6) Calculate the size of the flat screwdriver you need to take the idle jet out. Make sure it is not too wide.
7) When the jet is out thoroughly clean it make sure all the holes are clear but do not elongate or enlarge the holes.
8) Reinstall the idle jet. Don't go nuts with tightening it, just enough.
9) Reassemble the top of the carb. Don't bother putting the air filter box back on until you test run. If the engine does not run good adjust the set screw on the front of the carb (faces the muffler) This takes a very stubby screwdriver. I did not find much luck with getting a response to making changes with this setting.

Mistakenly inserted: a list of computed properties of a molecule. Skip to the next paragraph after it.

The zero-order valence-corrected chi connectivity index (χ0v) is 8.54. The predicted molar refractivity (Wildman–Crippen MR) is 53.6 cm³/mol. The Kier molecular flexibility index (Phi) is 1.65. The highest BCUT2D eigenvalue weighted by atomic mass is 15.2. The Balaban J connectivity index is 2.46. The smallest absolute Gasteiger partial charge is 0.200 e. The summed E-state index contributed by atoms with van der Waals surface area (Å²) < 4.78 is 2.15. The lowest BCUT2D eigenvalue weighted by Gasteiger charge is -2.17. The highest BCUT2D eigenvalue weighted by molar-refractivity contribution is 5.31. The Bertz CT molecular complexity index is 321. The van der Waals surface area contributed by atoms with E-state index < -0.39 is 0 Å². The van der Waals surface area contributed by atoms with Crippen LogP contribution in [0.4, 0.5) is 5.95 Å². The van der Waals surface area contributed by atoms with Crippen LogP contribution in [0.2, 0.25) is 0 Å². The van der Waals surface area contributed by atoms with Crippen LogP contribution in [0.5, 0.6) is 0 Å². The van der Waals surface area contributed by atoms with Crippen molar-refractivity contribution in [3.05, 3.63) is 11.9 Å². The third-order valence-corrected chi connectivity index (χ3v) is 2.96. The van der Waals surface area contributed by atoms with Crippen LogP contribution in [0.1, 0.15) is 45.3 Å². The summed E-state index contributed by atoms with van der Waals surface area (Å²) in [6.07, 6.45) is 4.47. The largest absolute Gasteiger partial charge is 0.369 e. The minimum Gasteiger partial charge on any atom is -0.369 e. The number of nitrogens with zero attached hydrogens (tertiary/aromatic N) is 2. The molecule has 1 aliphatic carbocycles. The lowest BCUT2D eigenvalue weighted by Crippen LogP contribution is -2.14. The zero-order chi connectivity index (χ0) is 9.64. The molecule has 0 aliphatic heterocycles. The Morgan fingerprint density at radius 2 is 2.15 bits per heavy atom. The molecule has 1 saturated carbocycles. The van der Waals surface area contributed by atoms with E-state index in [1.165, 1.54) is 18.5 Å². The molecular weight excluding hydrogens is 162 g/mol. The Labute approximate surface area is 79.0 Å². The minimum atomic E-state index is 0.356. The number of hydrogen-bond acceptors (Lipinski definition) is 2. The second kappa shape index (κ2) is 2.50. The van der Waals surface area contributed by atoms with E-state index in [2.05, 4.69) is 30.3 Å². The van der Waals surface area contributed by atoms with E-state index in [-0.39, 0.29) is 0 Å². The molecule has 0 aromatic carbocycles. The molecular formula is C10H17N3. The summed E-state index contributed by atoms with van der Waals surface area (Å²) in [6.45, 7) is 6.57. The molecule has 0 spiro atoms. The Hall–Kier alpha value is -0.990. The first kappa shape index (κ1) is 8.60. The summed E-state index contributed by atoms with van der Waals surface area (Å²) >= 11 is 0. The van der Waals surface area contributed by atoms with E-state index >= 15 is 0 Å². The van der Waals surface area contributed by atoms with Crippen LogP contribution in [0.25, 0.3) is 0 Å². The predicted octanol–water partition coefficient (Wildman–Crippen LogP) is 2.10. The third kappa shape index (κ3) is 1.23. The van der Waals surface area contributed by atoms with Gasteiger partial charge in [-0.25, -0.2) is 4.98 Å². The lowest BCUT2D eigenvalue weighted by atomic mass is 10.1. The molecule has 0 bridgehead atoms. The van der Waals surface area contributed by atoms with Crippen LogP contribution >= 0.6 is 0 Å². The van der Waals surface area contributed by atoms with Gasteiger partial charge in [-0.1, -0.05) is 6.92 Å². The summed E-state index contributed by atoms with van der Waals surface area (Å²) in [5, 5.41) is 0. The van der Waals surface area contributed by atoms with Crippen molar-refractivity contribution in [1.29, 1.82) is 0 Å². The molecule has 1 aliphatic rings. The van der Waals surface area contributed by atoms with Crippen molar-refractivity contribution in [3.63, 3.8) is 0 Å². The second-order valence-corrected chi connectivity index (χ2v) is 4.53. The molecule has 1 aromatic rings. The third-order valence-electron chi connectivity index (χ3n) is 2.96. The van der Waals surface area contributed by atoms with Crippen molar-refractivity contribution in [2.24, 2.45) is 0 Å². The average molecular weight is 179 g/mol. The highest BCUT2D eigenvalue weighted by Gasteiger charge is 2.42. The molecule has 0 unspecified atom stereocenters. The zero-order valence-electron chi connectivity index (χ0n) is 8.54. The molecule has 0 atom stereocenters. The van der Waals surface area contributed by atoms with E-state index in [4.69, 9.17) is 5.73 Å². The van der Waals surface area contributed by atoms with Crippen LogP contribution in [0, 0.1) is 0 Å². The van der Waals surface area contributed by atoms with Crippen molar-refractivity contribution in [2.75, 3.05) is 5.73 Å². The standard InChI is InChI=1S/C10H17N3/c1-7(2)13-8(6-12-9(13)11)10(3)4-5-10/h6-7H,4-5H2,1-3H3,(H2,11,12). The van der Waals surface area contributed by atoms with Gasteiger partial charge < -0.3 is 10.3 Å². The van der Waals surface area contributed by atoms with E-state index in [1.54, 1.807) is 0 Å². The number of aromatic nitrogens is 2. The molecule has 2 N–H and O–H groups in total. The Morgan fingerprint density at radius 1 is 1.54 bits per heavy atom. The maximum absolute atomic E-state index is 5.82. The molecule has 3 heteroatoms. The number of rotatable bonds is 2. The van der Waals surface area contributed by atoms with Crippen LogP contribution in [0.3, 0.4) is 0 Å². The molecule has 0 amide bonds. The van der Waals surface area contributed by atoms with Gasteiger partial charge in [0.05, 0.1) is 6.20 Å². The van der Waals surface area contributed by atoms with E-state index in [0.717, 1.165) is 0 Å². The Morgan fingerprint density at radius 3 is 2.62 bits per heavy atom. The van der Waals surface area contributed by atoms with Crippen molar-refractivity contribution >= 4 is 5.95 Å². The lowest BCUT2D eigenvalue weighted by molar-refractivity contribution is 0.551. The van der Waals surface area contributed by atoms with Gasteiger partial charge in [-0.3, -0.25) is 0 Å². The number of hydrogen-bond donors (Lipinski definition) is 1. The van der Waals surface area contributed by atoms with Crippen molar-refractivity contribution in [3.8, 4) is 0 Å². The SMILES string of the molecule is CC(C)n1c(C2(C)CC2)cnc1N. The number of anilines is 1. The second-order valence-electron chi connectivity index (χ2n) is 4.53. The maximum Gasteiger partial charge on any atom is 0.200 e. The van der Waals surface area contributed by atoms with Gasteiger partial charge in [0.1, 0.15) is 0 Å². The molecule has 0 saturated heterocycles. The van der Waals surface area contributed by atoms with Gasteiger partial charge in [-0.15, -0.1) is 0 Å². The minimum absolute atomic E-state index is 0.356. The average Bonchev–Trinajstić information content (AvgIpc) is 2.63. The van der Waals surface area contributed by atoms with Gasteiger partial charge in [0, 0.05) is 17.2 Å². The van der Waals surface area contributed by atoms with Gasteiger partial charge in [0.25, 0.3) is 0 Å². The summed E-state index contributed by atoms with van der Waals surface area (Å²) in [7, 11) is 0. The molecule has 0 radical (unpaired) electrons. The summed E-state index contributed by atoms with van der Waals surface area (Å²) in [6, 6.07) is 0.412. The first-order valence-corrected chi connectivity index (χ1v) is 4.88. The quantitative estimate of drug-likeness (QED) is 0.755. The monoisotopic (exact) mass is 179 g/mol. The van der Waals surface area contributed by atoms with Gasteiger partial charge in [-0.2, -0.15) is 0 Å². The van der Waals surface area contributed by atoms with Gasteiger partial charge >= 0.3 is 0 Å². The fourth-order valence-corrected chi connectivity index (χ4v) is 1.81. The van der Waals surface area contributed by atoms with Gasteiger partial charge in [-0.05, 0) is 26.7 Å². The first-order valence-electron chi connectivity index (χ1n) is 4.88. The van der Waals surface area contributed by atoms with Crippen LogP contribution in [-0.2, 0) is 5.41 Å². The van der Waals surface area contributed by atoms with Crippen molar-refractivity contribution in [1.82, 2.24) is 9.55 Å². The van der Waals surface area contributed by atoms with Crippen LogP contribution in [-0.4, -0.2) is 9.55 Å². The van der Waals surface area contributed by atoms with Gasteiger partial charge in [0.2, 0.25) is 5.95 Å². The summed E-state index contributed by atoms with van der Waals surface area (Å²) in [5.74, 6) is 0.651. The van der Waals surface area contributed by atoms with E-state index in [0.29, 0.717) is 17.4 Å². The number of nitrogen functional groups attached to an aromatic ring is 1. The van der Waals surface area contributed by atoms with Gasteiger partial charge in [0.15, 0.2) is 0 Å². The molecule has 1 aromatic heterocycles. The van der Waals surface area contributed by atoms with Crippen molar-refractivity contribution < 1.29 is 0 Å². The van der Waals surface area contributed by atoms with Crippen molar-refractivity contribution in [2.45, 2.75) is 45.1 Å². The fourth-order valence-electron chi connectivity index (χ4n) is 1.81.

If you still have problems you probably have a spark plug wire issue.

Don't give up, this carb is very simple. Taking it off the manifold is most likely not going to help the problem, you can see all the parts from the top half.

Try everything before you invest in a carb kit. I purchased one and it did nothing to resolve the issue. I purchased mine from Onanparts.com
 

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Discussion Starter #15
An important update to my saga of getting my onan to run well. The above carburetor maintenance seemed to have corrected the problem but things still did not seem right. After some more google searches I found a post about an onan generator suggesting to squeeze the fuel line so that the carb would run out of fuel. I first tried using the fuel shutoff switch, that didn't work so I squeezed the line. The engine ran the fuel out with no change in performance, it was way too rich right up to the point of it quitting. If it would have leaned out then a continued focus on the carb would have been justified.